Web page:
Conventional “knowledge” tells us that we were not meant to walk upright and that backs typically degenerate over time which leads to chronic back pain. If back pain was caused by degeneration of the back and the discs between the vertebrae, then it would make sense that back pain would increase with age. This is not the case however. Back pain actually drops a bit after age 65. We have been told that back pain will occur more often in people who use their backs more often. However, in studies from around the world, more people have back pain in industrialized, modern societies than in rural, agrarian societies.
What is the cause of back pain? There are several serious medical conditions that can cause back pain, such as a vertebral fracture (usually a compression fracture seen in the elderly or those with osteopenia), cancer of the vertebrae (seen in those with metastatic breast, lung or prostate cancer), serious abdominal conditions such as rupture of an abdominal aortic aneurysm, pancreatic cancer, rupture of a duodenal ulcer, or infections such as osteomyelitis, epidural abscess or diskitis. Fortunately, these conditons are relatively rare and easy to diagnose with modern imaging techniques (X-ray, CT or MRI).
What about sciatica and disc herniations? Severe disc herniations can cause sciatic pain (pain radiating down the back or side of the leg), but these are usually associated with some clear neurologic evidence of compression of the nerve root as it exits the spinal canal. These would include weakness of certain muscle groups in the leg compared to the other side, an abnormal deep tendon reflex, or a reduction in sensation in certain areas of the affected leg. If any of these findings are present, that indicates pressure on the nerve root and if these findings progress or do not resolve over time, these people are candidates for back surgery to relieve that pressure on the nerve roots. If these findings are not present, i.e. the leg is neurologically normal, then it is likely that there is no significant pressure on the nerve roots and therefore no significant disc herniation. Many people have sciatic type pain, yet have no evidence of neurologic findings and therefore do not need surgery and fall into the category of back pain discussed below.
What about back pain that does not radiate down the leg? This is known as axial back pain and is best considered to be due to a combination of factors that is usually misunderstood by most medical doctors. See below.
Most back pain cannot be diagnosed by any doctor, using our current methods, including examinations, X-rays, CT and MRI scans. This is shocking to most people because if you have back pain and go to a back specialist of some kind, they will invariably tell you exactly why (in their opinion) you have back pain. Unfortunately, the data tells us that they will be wrong; they will unintentionally be misleading you and misleading themselves. How can this be the case?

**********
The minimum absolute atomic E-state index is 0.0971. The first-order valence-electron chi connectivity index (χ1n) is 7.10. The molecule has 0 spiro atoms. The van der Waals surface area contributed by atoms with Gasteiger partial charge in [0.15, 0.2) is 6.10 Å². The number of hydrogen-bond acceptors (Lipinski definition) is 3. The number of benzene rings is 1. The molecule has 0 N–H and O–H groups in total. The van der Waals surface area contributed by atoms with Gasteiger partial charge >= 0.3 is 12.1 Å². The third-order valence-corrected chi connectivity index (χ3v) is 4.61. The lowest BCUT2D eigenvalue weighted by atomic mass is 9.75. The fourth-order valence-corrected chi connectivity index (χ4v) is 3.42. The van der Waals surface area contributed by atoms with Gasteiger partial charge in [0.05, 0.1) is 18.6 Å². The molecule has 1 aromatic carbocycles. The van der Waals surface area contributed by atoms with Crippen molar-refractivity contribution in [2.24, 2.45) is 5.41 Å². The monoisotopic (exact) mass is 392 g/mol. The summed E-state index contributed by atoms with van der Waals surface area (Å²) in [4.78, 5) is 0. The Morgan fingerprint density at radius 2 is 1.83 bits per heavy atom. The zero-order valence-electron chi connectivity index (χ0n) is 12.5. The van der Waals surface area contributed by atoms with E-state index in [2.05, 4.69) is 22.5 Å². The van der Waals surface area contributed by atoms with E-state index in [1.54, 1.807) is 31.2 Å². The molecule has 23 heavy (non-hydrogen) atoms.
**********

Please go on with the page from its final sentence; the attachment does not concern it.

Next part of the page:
MRI’s are inaccurate in diagnosing back pain, unless there is one of the serious conditions mentioned above or a disc herniation has lead to neurologic findings. Most people without back pain will have “evidence” of an abnormal back on an MRI study. Most people will show disc herniations or bulges, stenosis, disc degeneration and other findings. And when people with and without back pain are given MRI’s each year, there is no correlation between MRI findings and back pain. In some people the MRI improves and the back pain gets worse, in others, the MRI gets worse and back pain gets better. It is virtually impossible for a doctor to tell if someone has back pain based upon an MRI. Yet, in people with back pain, doctors are quick to point out the abnormalities seen on an X-ray or MRI and to presume that theses abnormalities are the cause of the pain. As mentioned above, they will be wrong in making such an assumption. Conversely, many people with chronic and severe low back pain show no abnormalities on an MRI.
What about surgical treatment?
The SPORT trial published in JAMA in 2006 showed that there were no clear differences between those with sciatic pain who received surgery compared to those who had physical therapy after two years. Surgery for sciatic pain is more likely to be effective than that for axial back pain. There have been no studies to determine if surgery is actually effective for axial back pain. In fact, one of the investigators for the SPORT trial stated in an interview that it would be appropriate to conduct a research study comparing surgery for axial back pain with a sham surgical procedure. A similar study for arthroscopic surgery for knee arthritis showed no difference between the real surgery and the sham surgery. It is possible that some (or even a great deal) of the response to back surgery is due to the placebo effect. Studies have also shown that the rates of back surgeries in different communities varies up to five fold, depending on the number and type of surgeons in those communities.
The next blog will focus on how back pain can be caused by MBS/TMS. Stayed tuned.
To your health,
Howard Schubiner, MD